Categories: Business and Industry, Essex, Invention and Technology, Revolution and the New Nation

Phineas Pratt’s Machine for Making Combs – Today in History: April 12

Ivoryton's Comstock, Cheney Co. produced a variety of ivory goods
Ivoryton’s Comstock, Cheney Co. produced a variety of ivory goods for a growing 19th century middle-class market, such as nit-combs, piano veneers, letter openers and billiard balls – Courtesy of Essex Historical Society

On April 12, 1799, Phineas Pratt of Ivoryton, Connecticut, a deacon, silversmith, and inventor, received a patent for a “machine for making combs.” Combs in the late eighteenth century were usually made of cow or ox horn and cut by hand—a slow, labor-intensive process. Pratt’s mechanized invention led to its application to ivory and the development of the comb and ivory cutting industry along the Falls River in Deep River and Ivoryton, which was then known as West Centerbrook.

Connecticut Herald Advertisement

An ad placed in the Connecticut Herald, April 5, 1808, by Abel Pratt-the son of Phineas Pratt.

The “machine” (a circular saw) could be run by means of “the foot, wind, water or otherwise” and greatly reduced the time it took to cut the teeth, point, and polish a comb. An 1808 newspaper advertisement placed by Abel Pratt, Phineas’s son, in the Connecticut Herald proclaimed that with this patented machine “one man can cut the teeth of forty dozen combs in one day.” This type of economy of scale allowed for direct competition with British imports and a number of shops sprang up along the mouth of the Connecticut River in the Potapaug Quarter of the Saybrook Colony. Over time, as the process was refined and the industry grew and consolidated, the local workforce applied their ivory cutting skills to other products—including piano keys and billiard balls—at companies such as Comstock, Cheney and Pratt, Reed. At the height of production, 90 percent of the ivory imported into the United States was processed in Deep River and Ivoryton.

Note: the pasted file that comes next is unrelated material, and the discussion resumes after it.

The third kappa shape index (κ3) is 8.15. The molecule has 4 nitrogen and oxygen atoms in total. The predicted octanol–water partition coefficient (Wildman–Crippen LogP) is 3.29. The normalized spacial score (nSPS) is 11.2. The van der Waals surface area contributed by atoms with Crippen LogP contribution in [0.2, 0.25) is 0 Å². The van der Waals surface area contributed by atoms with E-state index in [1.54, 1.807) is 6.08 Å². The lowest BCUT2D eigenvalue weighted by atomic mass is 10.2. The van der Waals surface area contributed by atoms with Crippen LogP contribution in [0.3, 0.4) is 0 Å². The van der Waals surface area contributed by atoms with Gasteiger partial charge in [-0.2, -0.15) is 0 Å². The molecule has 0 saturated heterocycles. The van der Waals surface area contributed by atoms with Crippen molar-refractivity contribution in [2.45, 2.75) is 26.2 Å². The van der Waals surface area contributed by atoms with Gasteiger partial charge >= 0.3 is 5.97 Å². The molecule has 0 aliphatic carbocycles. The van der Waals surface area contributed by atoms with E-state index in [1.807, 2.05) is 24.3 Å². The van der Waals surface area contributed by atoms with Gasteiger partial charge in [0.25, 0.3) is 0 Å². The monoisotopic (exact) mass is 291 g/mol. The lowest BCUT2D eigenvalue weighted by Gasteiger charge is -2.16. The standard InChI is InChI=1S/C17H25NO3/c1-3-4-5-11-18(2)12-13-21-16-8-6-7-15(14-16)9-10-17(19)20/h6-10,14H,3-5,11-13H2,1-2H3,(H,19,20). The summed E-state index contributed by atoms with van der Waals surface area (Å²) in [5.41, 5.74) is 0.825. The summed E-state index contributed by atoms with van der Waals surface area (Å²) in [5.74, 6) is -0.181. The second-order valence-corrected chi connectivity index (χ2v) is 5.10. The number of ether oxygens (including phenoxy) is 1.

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Places

“Essex Historical Society,” 2016. Link.

Books

A List of Patents Granted by the United States, for the Encouragement of Arts and Sciences, Alphabetically Arranged from 1790 to 1828 ... Containing the Names of the Patentees, Their Places of Residence, and the Dates of Their Patents. With an Alphabetical List of the Names of Patentees: Also, the Mode of Applying for a Patent. and All the Acts Passed by Congress on the Subject of Patents. Washington, DC: Printed by S.A. Elliot, 1828. Link.
Malcarne, Don, and Robbi Storms. Around Essex: Elephants and River Gods. Charleston, SC: Arcadia, 2001.

Articles

“Advertisement: [Elisha & Ezra Pratt - Manufacture Ivory and Horn Combs].” American Mercury. January 2, 1797.
“Advertisement: [Letters Patent for Certain Machines for Manufacturing Combs Placed by Abel Pratt].” Connecticut Herald. April 5, 1808.
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